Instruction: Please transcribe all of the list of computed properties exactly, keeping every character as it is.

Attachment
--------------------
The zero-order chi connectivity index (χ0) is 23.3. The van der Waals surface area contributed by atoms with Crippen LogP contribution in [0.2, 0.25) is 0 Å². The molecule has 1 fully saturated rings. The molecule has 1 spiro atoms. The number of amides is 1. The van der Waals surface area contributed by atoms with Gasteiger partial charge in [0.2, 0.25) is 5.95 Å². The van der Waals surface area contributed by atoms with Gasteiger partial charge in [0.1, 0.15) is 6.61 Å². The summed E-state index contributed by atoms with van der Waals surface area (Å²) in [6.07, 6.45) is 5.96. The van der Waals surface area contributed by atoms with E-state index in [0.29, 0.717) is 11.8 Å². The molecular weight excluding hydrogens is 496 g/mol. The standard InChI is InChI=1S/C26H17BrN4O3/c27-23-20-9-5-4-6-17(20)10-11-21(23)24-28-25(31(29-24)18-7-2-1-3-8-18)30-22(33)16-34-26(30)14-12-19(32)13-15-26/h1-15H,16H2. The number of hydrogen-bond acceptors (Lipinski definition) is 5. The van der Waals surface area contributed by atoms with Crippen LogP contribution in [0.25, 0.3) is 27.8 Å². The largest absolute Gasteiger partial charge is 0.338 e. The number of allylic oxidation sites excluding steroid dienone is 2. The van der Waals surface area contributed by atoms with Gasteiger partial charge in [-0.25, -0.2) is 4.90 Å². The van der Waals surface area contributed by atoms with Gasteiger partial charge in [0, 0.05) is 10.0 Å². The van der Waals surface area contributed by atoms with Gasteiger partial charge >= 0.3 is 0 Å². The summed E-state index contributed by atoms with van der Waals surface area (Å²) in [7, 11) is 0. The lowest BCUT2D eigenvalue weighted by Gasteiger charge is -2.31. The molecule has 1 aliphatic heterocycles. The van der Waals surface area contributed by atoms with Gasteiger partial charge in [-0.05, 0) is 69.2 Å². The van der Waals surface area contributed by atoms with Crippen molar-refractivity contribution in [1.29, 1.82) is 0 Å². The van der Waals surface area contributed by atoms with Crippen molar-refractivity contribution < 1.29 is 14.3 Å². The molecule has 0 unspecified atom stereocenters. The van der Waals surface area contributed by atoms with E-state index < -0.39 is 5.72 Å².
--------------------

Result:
The zero-order chi connectivity index (χ0) is 23.3. The van der Waals surface area contributed by atoms with Crippen LogP contribution in [0.2, 0.25) is 0 Å². The molecule has 1 fully saturated rings. The molecule has 1 spiro atoms. The number of amides is 1. The van der Waals surface area contributed by atoms with Gasteiger partial charge in [0.2, 0.25) is 5.95 Å². The van der Waals surface area contributed by atoms with Gasteiger partial charge in [0.1, 0.15) is 6.61 Å². The summed E-state index contributed by atoms with van der Waals surface area (Å²) in [6.07, 6.45) is 5.96. The van der Waals surface area contributed by atoms with E-state index in [0.29, 0.717) is 11.8 Å². The molecular weight excluding hydrogens is 496 g/mol. The standard InChI is InChI=1S/C26H17BrN4O3/c27-23-20-9-5-4-6-17(20)10-11-21(23)24-28-25(31(29-24)18-7-2-1-3-8-18)30-22(33)16-34-26(30)14-12-19(32)13-15-26/h1-15H,16H2. The number of hydrogen-bond acceptors (Lipinski definition) is 5. The van der Waals surface area contributed by atoms with Crippen LogP contribution in [0.25, 0.3) is 27.8 Å². The largest absolute Gasteiger partial charge is 0.338 e. The number of allylic oxidation sites excluding steroid dienone is 2. The van der Waals surface area contributed by atoms with Gasteiger partial charge in [-0.25, -0.2) is 4.90 Å². The van der Waals surface area contributed by atoms with Gasteiger partial charge in [0, 0.05) is 10.0 Å². The van der Waals surface area contributed by atoms with Gasteiger partial charge >= 0.3 is 0 Å². The summed E-state index contributed by atoms with van der Waals surface area (Å²) in [7, 11) is 0. The lowest BCUT2D eigenvalue weighted by Gasteiger charge is -2.31. The molecule has 1 aliphatic heterocycles. The van der Waals surface area contributed by atoms with Gasteiger partial charge in [-0.05, 0) is 69.2 Å². The van der Waals surface area contributed by atoms with Crippen molar-refractivity contribution in [1.29, 1.82) is 0 Å². The van der Waals surface area contributed by atoms with Crippen molar-refractivity contribution < 1.29 is 14.3 Å². The molecule has 0 unspecified atom stereocenters. The van der Waals surface area contributed by atoms with E-state index < -0.39 is 5.72 Å².